"The increase in the rig count as prices near the $50/bbl range is clearly indicative of the elasticity of U.S. production and speaks to the tremendous efficiency gains reaped by the U.S. producer community over recent years," said Michael Tran, director of energy strategy at RBC Capital Markets in New York.
Oil traders view falling U.S. output as key to reducing a global glut of crude that has pressured prices during a steep two-year slump.
Brent crude futures fell 30 cents to $49.74 per barrel, but were still almost double January lows and on track for an eighth weekly gain in nine weeks.
U.S. West Texas Intermediate (WTI) crude futures settled 55 cents lower, or 1.1 percent, at $48.62 a barrel.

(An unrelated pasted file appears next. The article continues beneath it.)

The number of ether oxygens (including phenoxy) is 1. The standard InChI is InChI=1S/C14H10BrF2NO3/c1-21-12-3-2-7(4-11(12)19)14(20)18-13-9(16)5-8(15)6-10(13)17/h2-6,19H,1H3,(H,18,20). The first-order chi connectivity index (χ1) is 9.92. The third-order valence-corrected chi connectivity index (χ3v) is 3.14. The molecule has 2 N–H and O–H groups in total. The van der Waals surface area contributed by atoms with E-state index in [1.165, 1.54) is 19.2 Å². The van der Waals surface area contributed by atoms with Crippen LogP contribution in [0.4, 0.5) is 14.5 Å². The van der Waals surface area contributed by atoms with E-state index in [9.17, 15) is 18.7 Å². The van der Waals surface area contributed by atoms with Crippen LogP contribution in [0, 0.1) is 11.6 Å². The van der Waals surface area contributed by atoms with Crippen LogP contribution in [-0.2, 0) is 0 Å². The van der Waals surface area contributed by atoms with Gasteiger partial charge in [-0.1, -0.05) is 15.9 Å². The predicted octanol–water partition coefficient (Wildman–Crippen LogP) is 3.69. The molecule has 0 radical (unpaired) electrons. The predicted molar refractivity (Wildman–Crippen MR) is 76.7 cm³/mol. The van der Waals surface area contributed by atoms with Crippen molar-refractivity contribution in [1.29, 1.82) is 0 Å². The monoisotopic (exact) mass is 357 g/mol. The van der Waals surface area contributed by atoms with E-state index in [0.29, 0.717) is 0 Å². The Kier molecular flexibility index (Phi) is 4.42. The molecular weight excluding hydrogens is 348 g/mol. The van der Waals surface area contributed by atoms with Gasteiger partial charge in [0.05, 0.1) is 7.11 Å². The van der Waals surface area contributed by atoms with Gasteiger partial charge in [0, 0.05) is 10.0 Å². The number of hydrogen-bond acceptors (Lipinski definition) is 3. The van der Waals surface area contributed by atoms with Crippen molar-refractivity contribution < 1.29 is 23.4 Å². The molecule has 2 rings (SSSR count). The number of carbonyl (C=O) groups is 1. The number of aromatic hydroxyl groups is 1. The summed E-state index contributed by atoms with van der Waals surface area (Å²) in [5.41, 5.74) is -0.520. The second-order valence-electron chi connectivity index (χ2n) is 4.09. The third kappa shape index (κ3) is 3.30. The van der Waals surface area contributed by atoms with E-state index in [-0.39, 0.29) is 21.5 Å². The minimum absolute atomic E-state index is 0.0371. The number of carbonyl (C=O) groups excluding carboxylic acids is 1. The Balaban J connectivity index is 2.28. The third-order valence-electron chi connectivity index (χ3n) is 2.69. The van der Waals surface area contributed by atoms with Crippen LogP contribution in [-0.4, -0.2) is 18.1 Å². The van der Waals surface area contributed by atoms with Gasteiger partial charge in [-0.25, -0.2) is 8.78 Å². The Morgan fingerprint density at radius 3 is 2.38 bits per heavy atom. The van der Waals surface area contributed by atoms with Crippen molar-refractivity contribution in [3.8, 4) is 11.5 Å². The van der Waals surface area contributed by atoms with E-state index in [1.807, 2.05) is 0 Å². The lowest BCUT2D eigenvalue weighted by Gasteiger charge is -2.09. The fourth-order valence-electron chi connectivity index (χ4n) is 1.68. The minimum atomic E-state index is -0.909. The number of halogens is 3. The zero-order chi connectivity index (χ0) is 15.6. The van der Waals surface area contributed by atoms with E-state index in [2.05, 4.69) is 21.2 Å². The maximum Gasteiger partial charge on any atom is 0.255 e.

Oil prices have rallied from this winter's lows due largely to supply disruptions, particularly in Nigeria, Venezuela, Libya and Canada. On Friday, militants in the restive Niger Delta region that produces more than half of Nigeria's oil claimed three new attacks on oil infrastructure, promising to bring the country's oil production to "zero."
Still, news that ExxonMobil lifted its force majeure on exports of Nigeria's Qua Iboe crude oil, looked likely to bring barrels back to the market.